--I'll bet on Kevin Millar and Tyler Colvin to make the Cubs roster, and Chad Tracy and Sam Fuld to fall short.

--Carlos Silva suddenly is pitching well.

--Old news at this point, but from White Sox camp, 2009 spring training stars Dayan Viciedo and Jeff Marquez have gone to the minors.

--Daniel Cabrera, late of the Orioles, the guy who entices with a rocket arm but frustrates with terrible control, has been released. I thought maybe Ron Cooper could bring something out of him that the Orioles couldn't, but in any case, a fairly insignificant loss for the Sox.

--Alex Rios has been looking better than he did late last season.

--Mark Teahen still isn't hitting. Maybe it's because he no longer faces White Sox pitching. I'm kidding... sort of. He will make the team regardless, but it would be nice to see him get going before Easter.

--Bobby Jenks had an MRI on his right calf, but says he'll be ready to go Opening Day.

How is it that the Cubs are suddenly looking better than the Sox? The Cubs are 11-7-1 this spring and seem to have found pitching depth despite having a key starter (Ted Lilly) and a top reliever (Angel Guzman) out of action. The Sox aren't hitting, the manager is annoyed and possibly distracted by a Twitter controversy and his son's resignation, the closer is not healthy and also seemingly annoyed... Should we re-think our expectations?

Don't Twitter it all away

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The Sox have been looking poised for a great year. Sure Mark Teahen isn't hitting and Bobby Jenks has already unraveled, but the make-up of the team and the game-plan seem sound, and there's a depth of talent pretty much everywhere.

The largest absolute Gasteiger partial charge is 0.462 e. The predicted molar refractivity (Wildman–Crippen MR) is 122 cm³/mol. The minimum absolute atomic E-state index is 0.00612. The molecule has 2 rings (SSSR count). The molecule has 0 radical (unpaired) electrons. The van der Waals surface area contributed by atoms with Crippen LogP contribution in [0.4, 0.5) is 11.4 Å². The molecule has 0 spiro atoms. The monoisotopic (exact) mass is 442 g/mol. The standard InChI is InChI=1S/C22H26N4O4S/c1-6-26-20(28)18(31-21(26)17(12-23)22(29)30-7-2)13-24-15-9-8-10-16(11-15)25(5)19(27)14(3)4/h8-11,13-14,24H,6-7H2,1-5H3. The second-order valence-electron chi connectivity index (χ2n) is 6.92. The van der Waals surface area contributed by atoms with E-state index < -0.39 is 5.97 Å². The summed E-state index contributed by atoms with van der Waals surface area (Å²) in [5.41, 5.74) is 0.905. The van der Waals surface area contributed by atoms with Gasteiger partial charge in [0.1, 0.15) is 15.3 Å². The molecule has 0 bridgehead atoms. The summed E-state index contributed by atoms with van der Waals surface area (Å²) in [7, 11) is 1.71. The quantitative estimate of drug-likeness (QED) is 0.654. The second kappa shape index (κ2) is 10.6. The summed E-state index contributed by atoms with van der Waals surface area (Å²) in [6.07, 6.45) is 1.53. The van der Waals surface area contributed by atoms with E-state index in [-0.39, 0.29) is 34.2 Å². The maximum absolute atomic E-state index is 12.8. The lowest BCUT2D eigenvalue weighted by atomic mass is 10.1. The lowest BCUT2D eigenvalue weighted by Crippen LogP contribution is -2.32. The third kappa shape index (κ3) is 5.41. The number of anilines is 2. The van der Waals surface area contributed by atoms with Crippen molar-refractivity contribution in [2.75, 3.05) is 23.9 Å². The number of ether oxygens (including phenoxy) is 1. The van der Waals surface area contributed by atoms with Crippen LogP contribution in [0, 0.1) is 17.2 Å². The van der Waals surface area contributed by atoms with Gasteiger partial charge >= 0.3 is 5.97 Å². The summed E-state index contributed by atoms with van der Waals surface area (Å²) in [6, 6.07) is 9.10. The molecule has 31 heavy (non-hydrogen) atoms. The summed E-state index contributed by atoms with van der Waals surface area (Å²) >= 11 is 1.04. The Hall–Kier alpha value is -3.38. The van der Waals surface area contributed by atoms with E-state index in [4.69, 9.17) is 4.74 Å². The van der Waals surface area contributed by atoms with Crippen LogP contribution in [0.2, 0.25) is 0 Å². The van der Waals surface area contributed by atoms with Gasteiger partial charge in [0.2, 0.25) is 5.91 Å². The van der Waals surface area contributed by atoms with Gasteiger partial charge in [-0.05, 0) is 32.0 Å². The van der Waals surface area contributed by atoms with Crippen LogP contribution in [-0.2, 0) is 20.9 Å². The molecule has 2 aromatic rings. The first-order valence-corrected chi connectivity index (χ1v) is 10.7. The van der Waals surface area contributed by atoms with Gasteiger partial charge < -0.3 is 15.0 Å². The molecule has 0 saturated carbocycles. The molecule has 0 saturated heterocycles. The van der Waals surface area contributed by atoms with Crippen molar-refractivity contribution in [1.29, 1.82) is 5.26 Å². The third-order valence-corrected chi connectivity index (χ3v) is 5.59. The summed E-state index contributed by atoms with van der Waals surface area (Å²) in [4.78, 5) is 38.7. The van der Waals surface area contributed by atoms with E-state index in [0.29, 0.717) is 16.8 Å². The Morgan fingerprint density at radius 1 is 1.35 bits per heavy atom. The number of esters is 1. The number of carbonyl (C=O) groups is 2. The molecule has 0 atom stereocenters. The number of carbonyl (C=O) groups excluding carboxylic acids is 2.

So, it's very disconcerting to see controversies over the burgeoning Guillen Social Media Empire become a distraction. We were already a little worried about the distractions that might be caused by Ozzie's Twitter account. Though most of his Tweets have been either Ozzie-hilarious or Ozzie-non-sensical and have stayed away from talk about the team, son Oney's Tweets apparently got him in trouble with GM Kenny Willams. As a result, Oney Guillen has left the organization, and Ozzie reportedly, predicatbly is pretty steamed.

This blow-up comes not long after Ozzie nixed a plan for a new baseball website, allegedly under pressure from top management. I'm not too worried about Ozzie losing focus during games because of whatever social media forays and investments he's made, and I can't blame him for being mad about Oney losing (or leaving) his job over a spat with Kenny. Meanwhile, the Sox organization seems a bit too sensitive about what people are saying on Twitter, especially when it doesn't appear to be anything about baseball matters.

Let's just play ball.

Is this all just a PR stunt to drive ratings for MLB Network's "The Club," which will largely focus on the Sox front office? We can only hope so, but somehow, I doubt it.